For Immediate Release, September 28, 2015

(Washington) -- The U.S. Institute of Peace, State  Department and U.S. Agency for International Development convened researchers from around the world this month to launch a collaborative research network on ways to counter and prevent violent extremism. The new network will help researchers inject their critical knowledge of conditions in their localities into the global development of policies and practices in countering violent extremism.

The network, called Researching Solutions to Violent Extremism, or RESOLVE, is a consortium of research organizations and individuals from across the academic and practitioner spectrum. It will coordinate and allow sharing of ideas regarding violent extremism in local contexts and successful strategies for opposing it. Building up from the local level, the network will leverage the combined research to provide policymakers and other practitioners with a more comprehensive and global approach to resisting violent extremism.

RESOLVE was launched at the International Peace Institute in New York on September 22 at a conference that included more than 20 researchers from South America, the Middle East, Africa, South Asia, Southeast Asia, and East Asia. They were joined by representatives from foreign ministries, U.S. government agencies, the United Nations, the World Bank, and non-governmental organizations. The meeting was opened by Under Secretary of State Sarah Sewall; former U.S. ambassador Maureen Quinn of the International Peace Institute; and Andrew Blum of the U.S. Institute of Peace.

The network was created following the summit conference on countering violent extremism (CVE) convened by the White House in February to enhance understanding of the dynamics of the growing threat through research. It will begin by developing “research clusters,” each with either a regional or thematic focus. Researchers, institutions, practitioners and policymakers will be linked through a “knowledge platform” as well as regional and global meetings, and will be encouraged to collaborate on projects. The U.S. Institute of Peace will serve as the network’s secretariat to coordinate its activities.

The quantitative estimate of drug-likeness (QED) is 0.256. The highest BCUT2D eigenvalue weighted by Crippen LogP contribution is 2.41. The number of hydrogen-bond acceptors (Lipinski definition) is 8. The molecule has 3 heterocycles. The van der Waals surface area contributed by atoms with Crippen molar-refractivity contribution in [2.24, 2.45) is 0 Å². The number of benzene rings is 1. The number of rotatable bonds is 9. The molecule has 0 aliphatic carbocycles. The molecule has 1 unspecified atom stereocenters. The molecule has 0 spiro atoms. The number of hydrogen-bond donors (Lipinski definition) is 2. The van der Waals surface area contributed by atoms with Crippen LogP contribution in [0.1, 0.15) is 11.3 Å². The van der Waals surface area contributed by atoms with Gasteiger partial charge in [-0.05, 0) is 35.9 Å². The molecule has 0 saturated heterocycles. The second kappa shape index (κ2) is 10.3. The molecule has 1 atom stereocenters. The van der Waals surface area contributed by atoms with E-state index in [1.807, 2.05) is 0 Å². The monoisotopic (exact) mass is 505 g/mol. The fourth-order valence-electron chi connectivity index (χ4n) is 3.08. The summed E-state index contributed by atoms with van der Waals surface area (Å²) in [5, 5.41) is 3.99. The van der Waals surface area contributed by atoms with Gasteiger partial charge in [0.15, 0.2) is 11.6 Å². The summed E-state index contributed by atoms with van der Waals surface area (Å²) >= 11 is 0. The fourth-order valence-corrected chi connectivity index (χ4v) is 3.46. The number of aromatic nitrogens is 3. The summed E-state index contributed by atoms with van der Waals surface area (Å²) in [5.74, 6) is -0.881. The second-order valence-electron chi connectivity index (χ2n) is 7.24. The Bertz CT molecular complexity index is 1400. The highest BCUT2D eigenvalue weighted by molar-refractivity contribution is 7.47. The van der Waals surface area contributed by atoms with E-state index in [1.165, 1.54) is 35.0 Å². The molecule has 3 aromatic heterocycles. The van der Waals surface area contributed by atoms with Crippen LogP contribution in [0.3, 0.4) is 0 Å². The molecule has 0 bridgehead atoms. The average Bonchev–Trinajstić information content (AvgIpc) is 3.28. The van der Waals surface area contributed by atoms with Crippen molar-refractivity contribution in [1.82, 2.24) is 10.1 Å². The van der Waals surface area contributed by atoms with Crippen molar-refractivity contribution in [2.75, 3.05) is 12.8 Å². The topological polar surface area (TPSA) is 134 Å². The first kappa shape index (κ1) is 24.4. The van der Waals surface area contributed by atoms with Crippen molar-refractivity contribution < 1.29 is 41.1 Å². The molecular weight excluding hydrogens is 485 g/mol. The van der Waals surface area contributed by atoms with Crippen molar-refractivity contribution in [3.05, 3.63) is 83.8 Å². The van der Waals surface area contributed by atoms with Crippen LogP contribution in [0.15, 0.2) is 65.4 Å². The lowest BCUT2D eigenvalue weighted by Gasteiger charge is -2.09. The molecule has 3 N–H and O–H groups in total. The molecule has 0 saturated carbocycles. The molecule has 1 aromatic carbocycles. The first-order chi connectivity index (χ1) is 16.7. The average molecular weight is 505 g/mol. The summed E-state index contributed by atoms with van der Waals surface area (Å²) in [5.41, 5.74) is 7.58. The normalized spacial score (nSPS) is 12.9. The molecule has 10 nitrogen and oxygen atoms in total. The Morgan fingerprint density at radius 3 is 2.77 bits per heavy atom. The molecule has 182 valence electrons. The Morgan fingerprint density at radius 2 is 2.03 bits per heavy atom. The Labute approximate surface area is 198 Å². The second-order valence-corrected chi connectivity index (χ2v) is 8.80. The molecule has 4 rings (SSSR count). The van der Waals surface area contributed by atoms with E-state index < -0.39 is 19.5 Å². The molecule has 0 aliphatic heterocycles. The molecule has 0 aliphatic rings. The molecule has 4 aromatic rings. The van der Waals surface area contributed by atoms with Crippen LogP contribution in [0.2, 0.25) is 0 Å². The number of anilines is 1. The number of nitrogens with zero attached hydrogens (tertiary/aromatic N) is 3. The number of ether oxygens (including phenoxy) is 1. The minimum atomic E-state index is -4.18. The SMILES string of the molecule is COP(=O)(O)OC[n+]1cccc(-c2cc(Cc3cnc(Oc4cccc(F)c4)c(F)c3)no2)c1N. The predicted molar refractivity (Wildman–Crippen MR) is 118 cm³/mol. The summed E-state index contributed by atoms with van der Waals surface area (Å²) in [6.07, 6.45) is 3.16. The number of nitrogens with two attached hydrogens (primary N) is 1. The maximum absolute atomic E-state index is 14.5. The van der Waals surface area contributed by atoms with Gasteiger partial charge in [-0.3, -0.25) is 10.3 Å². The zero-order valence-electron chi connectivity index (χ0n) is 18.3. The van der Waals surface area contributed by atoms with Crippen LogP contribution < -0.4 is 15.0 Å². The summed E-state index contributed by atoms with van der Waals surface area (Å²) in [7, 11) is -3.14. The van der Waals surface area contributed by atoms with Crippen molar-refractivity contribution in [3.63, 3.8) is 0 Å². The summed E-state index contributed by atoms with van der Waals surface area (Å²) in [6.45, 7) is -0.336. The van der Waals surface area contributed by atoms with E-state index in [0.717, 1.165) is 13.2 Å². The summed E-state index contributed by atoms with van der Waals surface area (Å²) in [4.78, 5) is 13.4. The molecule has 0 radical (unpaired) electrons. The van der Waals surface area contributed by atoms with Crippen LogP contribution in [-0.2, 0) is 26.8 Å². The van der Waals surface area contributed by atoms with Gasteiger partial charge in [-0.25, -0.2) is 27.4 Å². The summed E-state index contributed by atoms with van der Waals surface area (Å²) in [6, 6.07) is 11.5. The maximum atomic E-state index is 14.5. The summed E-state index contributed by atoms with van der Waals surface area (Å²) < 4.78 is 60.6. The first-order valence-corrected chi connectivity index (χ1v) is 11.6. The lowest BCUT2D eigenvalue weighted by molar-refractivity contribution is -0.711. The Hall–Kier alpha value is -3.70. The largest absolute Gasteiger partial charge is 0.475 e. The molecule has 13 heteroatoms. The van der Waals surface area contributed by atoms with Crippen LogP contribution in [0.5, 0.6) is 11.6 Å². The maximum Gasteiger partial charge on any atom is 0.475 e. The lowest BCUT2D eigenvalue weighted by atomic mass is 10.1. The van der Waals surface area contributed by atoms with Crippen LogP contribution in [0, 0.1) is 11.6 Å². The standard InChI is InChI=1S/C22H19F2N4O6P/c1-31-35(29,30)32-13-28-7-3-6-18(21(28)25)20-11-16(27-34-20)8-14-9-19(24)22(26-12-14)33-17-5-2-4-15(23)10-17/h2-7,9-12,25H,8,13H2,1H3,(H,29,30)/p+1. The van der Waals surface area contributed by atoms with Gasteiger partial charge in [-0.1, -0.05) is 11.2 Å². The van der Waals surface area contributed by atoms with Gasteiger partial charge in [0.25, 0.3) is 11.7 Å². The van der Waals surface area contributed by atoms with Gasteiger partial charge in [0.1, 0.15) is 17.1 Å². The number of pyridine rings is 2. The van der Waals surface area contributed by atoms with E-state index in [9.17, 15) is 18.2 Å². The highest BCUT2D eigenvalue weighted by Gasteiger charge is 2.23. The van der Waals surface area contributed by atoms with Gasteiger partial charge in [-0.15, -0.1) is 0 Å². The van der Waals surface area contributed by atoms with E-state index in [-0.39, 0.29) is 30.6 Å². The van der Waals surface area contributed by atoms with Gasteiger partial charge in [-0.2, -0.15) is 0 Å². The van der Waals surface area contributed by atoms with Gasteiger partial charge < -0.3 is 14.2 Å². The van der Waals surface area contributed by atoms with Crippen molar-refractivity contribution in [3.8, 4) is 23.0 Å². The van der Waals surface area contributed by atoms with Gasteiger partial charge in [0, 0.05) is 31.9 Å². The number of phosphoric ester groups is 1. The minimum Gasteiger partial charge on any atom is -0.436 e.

Under Secretary Sewall, who leads State Department efforts to prevent and counter threats to civilian security and effective governance, described RESOLVE as "an important outcome [of the White House conference] because it will help to dramatically accelerate [CVE] research to identify salient local dynamics. Over time, it will help identify effective interventions."

According to Blum, “This conference was aimed at better understanding the challenges of doing work in combating violent extremism at the local level and seeing how a global network can help address them. We’ve now launched the RESOLVE Network and can take the next steps to grow it.”

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